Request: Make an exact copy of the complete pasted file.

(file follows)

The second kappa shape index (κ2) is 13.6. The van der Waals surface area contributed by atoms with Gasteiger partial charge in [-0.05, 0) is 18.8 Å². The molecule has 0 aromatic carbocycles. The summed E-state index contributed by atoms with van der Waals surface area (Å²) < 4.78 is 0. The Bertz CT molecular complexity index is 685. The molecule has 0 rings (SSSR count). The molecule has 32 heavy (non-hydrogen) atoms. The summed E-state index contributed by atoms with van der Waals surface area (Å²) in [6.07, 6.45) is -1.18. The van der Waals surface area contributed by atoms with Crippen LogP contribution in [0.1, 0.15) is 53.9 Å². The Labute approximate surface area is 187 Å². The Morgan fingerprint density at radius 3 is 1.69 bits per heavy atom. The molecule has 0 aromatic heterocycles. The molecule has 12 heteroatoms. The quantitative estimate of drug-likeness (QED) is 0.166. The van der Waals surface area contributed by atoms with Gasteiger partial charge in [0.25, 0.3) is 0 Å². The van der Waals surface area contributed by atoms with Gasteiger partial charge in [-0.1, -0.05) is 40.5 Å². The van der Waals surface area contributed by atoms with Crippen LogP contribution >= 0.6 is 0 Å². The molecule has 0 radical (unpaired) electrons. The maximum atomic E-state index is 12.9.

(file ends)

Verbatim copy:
The second kappa shape index (κ2) is 13.6. The van der Waals surface area contributed by atoms with Gasteiger partial charge in [-0.05, 0) is 18.8 Å². The molecule has 0 aromatic carbocycles. The summed E-state index contributed by atoms with van der Waals surface area (Å²) < 4.78 is 0. The Bertz CT molecular complexity index is 685. The molecule has 0 rings (SSSR count). The molecule has 32 heavy (non-hydrogen) atoms. The summed E-state index contributed by atoms with van der Waals surface area (Å²) in [6.07, 6.45) is -1.18. The van der Waals surface area contributed by atoms with Crippen LogP contribution in [0.1, 0.15) is 53.9 Å². The Labute approximate surface area is 187 Å². The Morgan fingerprint density at radius 3 is 1.69 bits per heavy atom. The molecule has 0 aromatic heterocycles. The molecule has 12 heteroatoms. The quantitative estimate of drug-likeness (QED) is 0.166. The van der Waals surface area contributed by atoms with Gasteiger partial charge in [0.25, 0.3) is 0 Å². The van der Waals surface area contributed by atoms with Gasteiger partial charge in [-0.1, -0.05) is 40.5 Å². The van der Waals surface area contributed by atoms with Crippen LogP contribution >= 0.6 is 0 Å². The molecule has 0 radical (unpaired) electrons. The maximum atomic E-state index is 12.9.